Turkish prospective Hajj pilgrims leave for holy cities
Under the sponsorship of the Religious Affairs Directorate (Diyanet), some 200 people arrived at the Istanbul Airport in Arnavutkoy district at around 11.00 am local time (0800 GMT) for a farewell ceremony before they left for the sacred sites.
As part of the ceremony, the Quran was recited and prayers were made at the airport, where relatives and families of the to-be pilgrims were also present.
From Istanbul, some 11,500 people will go for Hajj this year, Istanbul Governor Ali Yerlikaya told reporters during the ceremony.
The annual Hajj pilgrimage is a religious obligation for Muslims, who must make the journey at least once in their lifetime if financially and physically able.
Considered the fifth "pillar" of the religion, the Hajj is intended to demonstrate solidarity among Muslims and their submission to Allah.
"I am very happy to be able to go to the holy sites. I waited for nine years [to go to Hajj]," said Emine Uyusuk, 80, one of the members of the group, told Anadolu Agency at the airport.
Recalling that she went to the holy sites twice before as part of an "Umrah" Uyuşuk said: "When I return back here, the holy sites are always on my mind. When I open my eyes, I am always thinking of them."
Umrah refers to a voluntary minor pilgrimage to Mecca and Medina that Muslims can perform at any time of the year.
"I learned in January that I would go to Hajj. Since then, I've counted the days," Uyusuk said, expressing her excitement. "I am excited most to visit the tomb of our prophet [Muhammad in Medina]," she added.
Holiest journey for Muslims
Another prospective pilgrim, Nermin Barlas, (55) will go for Hajj together with her husband.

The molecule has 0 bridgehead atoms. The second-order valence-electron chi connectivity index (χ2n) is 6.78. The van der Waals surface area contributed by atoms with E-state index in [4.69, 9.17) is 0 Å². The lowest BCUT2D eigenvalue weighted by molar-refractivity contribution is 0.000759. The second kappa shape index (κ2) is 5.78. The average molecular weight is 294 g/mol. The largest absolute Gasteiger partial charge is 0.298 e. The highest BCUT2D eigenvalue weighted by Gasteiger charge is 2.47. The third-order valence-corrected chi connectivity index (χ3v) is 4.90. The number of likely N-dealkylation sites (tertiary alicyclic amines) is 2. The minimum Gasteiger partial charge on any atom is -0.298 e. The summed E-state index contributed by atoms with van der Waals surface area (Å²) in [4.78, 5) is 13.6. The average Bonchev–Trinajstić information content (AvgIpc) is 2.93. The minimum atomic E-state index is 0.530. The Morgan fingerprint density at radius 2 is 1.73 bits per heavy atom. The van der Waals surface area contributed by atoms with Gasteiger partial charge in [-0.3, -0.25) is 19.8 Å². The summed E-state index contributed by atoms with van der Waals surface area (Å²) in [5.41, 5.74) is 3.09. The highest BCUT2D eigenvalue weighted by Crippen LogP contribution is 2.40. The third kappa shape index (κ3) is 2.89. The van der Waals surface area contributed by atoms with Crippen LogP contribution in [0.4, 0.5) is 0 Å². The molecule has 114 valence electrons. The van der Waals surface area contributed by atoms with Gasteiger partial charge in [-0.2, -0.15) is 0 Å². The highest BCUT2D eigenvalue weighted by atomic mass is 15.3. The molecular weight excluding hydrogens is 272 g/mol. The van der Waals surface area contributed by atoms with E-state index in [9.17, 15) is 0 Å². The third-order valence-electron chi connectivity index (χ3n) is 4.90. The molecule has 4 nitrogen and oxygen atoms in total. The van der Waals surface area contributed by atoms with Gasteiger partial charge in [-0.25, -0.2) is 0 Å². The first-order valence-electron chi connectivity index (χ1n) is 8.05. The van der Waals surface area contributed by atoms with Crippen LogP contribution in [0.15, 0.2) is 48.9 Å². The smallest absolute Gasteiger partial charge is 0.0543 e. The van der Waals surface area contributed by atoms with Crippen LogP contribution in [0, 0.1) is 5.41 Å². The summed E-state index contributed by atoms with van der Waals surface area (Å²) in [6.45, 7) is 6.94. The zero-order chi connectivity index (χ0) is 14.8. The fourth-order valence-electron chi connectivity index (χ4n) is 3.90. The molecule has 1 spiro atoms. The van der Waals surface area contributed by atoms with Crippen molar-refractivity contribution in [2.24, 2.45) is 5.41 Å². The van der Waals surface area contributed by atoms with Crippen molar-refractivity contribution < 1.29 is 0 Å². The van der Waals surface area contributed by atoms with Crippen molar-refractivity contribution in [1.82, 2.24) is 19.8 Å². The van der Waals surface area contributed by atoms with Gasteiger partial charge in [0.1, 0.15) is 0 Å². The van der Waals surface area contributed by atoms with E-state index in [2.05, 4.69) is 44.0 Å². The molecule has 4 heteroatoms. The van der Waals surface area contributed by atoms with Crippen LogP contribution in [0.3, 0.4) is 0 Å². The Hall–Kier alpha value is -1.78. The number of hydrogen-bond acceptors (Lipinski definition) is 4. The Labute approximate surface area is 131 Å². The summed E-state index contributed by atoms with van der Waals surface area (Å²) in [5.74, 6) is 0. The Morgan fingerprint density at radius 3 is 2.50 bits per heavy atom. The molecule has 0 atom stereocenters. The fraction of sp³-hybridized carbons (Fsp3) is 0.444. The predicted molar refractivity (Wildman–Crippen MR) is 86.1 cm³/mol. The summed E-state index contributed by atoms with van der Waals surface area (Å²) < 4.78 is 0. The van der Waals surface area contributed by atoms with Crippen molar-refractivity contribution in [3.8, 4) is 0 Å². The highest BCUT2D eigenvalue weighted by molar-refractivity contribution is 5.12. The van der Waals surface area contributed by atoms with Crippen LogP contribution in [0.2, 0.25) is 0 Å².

"I cannot describe my feelings. I am very excited and very happy," Barlas said.
"What makes me most excited is to go to the tomb of our prophet, to see the Kaaba and to Mount Arafat," she said, adding that this would be her first time in Mecca and Medina.
Using a wheelchair Aise Yilmaz, 80, is going to the holy sites together with her son Esat Yilmaz, 55, and other family members.
"I've been waiting for this moment for nine years. When I applied for the Hajj, I was healthy and could walk by myself. Now, I will perform Hajj by using a wheelchair. My son will help me," she said.
"I will pray for everyone, all the Muslims and all the humanity without exception," Yilmaz noted.
The pilgrims to-be will stay in the holy sites for 45 days as part of the Diyanet's program.
The Hajj pilgrimage takes place every year from the eighth to the 12th day of Zulhijja, the 12th and final month of the Islamic calendar.
On these five days, pilgrims converge on Mecca, where they circumambulate the Kaaba seven times, run between the hills of Al-Safa and Al-Marwah, drink water from the sacred well of Zamzam, stand vigil on the plains of Mount Arafat and pelt the "devil" with stones.
Pilgrims then cut their hair and sacrifice an animal -- meat from which is traditionally distributed to the poor -- before celebrating Eid al-Adha, or the "Festival of Sacrifice".
Since the Islamic calendar is based on the lunar cycle, the date of the Hajj changes each year on Western calendars.